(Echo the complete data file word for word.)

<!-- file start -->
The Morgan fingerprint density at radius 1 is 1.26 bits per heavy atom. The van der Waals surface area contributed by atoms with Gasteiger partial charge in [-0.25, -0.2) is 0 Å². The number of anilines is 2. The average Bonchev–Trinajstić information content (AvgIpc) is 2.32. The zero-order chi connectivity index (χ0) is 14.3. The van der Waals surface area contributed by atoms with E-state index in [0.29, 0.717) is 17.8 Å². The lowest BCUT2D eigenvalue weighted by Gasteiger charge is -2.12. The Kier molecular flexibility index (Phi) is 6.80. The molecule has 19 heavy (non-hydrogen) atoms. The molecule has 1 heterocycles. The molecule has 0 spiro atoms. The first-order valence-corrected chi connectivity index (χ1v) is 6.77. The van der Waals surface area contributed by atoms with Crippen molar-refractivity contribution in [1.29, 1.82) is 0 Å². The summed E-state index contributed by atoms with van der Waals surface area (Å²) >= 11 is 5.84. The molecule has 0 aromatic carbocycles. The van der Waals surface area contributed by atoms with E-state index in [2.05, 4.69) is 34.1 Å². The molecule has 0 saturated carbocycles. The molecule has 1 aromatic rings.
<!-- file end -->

The Morgan fingerprint density at radius 1 is 1.26 bits per heavy atom. The van der Waals surface area contributed by atoms with Gasteiger partial charge in [-0.25, -0.2) is 0 Å². The number of anilines is 2. The average Bonchev–Trinajstić information content (AvgIpc) is 2.32. The zero-order chi connectivity index (χ0) is 14.3. The van der Waals surface area contributed by atoms with E-state index in [0.29, 0.717) is 17.8 Å². The lowest BCUT2D eigenvalue weighted by Gasteiger charge is -2.12. The Kier molecular flexibility index (Phi) is 6.80. The molecule has 19 heavy (non-hydrogen) atoms. The molecule has 1 heterocycles. The molecule has 0 spiro atoms. The first-order valence-corrected chi connectivity index (χ1v) is 6.77. The van der Waals surface area contributed by atoms with Crippen molar-refractivity contribution in [1.29, 1.82) is 0 Å². The summed E-state index contributed by atoms with van der Waals surface area (Å²) >= 11 is 5.84. The molecule has 0 aromatic carbocycles. The van der Waals surface area contributed by atoms with E-state index in [2.05, 4.69) is 34.1 Å². The molecule has 0 saturated carbocycles. The molecule has 1 aromatic rings.